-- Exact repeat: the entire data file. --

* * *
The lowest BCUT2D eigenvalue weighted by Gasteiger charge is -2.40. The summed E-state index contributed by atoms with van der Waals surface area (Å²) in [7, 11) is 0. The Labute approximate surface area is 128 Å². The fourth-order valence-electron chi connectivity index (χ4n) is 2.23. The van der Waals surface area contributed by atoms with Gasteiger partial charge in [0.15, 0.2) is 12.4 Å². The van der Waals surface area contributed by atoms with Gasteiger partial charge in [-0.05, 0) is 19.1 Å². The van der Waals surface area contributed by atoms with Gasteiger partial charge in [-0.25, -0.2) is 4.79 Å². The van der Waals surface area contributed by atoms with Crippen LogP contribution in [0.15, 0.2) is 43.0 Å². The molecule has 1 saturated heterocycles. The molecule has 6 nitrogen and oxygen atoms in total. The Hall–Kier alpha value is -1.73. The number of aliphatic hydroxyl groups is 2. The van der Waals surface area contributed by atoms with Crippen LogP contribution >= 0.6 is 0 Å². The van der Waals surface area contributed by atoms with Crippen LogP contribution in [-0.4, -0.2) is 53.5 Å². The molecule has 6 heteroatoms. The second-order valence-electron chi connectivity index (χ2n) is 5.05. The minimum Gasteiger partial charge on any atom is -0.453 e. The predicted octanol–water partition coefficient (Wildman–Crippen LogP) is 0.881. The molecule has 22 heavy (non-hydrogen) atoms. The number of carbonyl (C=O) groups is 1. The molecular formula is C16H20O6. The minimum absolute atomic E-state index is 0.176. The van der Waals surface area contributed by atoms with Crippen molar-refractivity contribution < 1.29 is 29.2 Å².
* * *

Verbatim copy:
The lowest BCUT2D eigenvalue weighted by Gasteiger charge is -2.40. The summed E-state index contributed by atoms with van der Waals surface area (Å²) in [7, 11) is 0. The Labute approximate surface area is 128 Å². The fourth-order valence-electron chi connectivity index (χ4n) is 2.23. The van der Waals surface area contributed by atoms with Gasteiger partial charge in [0.15, 0.2) is 12.4 Å². The van der Waals surface area contributed by atoms with Gasteiger partial charge in [-0.05, 0) is 19.1 Å². The van der Waals surface area contributed by atoms with Gasteiger partial charge in [-0.25, -0.2) is 4.79 Å². The van der Waals surface area contributed by atoms with Crippen LogP contribution in [0.15, 0.2) is 43.0 Å². The molecule has 1 saturated heterocycles. The molecule has 6 nitrogen and oxygen atoms in total. The Hall–Kier alpha value is -1.73. The number of aliphatic hydroxyl groups is 2. The van der Waals surface area contributed by atoms with Crippen LogP contribution >= 0.6 is 0 Å². The van der Waals surface area contributed by atoms with Crippen LogP contribution in [-0.4, -0.2) is 53.5 Å². The molecule has 6 heteroatoms. The second-order valence-electron chi connectivity index (χ2n) is 5.05. The minimum Gasteiger partial charge on any atom is -0.453 e. The predicted octanol–water partition coefficient (Wildman–Crippen LogP) is 0.881. The molecule has 22 heavy (non-hydrogen) atoms. The number of carbonyl (C=O) groups is 1. The molecular formula is C16H20O6. The minimum absolute atomic E-state index is 0.176. The van der Waals surface area contributed by atoms with Crippen molar-refractivity contribution < 1.29 is 29.2 Å².